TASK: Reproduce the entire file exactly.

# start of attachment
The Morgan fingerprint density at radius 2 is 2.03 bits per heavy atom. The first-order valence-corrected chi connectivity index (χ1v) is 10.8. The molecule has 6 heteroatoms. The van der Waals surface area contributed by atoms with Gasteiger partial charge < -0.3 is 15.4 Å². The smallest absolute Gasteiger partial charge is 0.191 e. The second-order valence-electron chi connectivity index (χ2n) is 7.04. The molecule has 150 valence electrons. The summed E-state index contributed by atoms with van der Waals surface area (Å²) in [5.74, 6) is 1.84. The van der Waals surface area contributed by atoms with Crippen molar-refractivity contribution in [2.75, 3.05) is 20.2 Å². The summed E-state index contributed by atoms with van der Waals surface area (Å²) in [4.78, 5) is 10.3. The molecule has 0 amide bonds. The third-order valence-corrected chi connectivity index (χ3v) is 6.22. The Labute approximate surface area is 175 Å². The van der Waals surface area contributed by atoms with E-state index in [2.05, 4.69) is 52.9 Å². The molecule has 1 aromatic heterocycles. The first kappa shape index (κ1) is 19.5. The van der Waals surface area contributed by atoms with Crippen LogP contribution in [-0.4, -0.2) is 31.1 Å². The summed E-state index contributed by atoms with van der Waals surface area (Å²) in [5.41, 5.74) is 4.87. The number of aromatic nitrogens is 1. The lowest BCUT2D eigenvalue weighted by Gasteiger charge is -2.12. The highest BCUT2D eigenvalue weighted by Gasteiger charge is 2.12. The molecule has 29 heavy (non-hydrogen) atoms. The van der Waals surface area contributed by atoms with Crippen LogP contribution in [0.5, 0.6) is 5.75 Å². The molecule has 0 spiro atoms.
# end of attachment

The Morgan fingerprint density at radius 2 is 2.03 bits per heavy atom. The first-order valence-corrected chi connectivity index (χ1v) is 10.8. The molecule has 6 heteroatoms. The van der Waals surface area contributed by atoms with Gasteiger partial charge < -0.3 is 15.4 Å². The smallest absolute Gasteiger partial charge is 0.191 e. The second-order valence-electron chi connectivity index (χ2n) is 7.04. The molecule has 150 valence electrons. The summed E-state index contributed by atoms with van der Waals surface area (Å²) in [5.74, 6) is 1.84. The van der Waals surface area contributed by atoms with Crippen molar-refractivity contribution in [2.75, 3.05) is 20.2 Å². The summed E-state index contributed by atoms with van der Waals surface area (Å²) in [4.78, 5) is 10.3. The molecule has 0 amide bonds. The third-order valence-corrected chi connectivity index (χ3v) is 6.22. The Labute approximate surface area is 175 Å². The van der Waals surface area contributed by atoms with E-state index in [2.05, 4.69) is 52.9 Å². The molecule has 1 aromatic heterocycles. The first kappa shape index (κ1) is 19.5. The van der Waals surface area contributed by atoms with Crippen LogP contribution in [-0.4, -0.2) is 31.1 Å². The summed E-state index contributed by atoms with van der Waals surface area (Å²) in [5.41, 5.74) is 4.87. The number of aromatic nitrogens is 1. The lowest BCUT2D eigenvalue weighted by Gasteiger charge is -2.12. The highest BCUT2D eigenvalue weighted by Gasteiger charge is 2.12. The molecule has 29 heavy (non-hydrogen) atoms. The van der Waals surface area contributed by atoms with Crippen LogP contribution in [0.5, 0.6) is 5.75 Å². The molecule has 0 spiro atoms.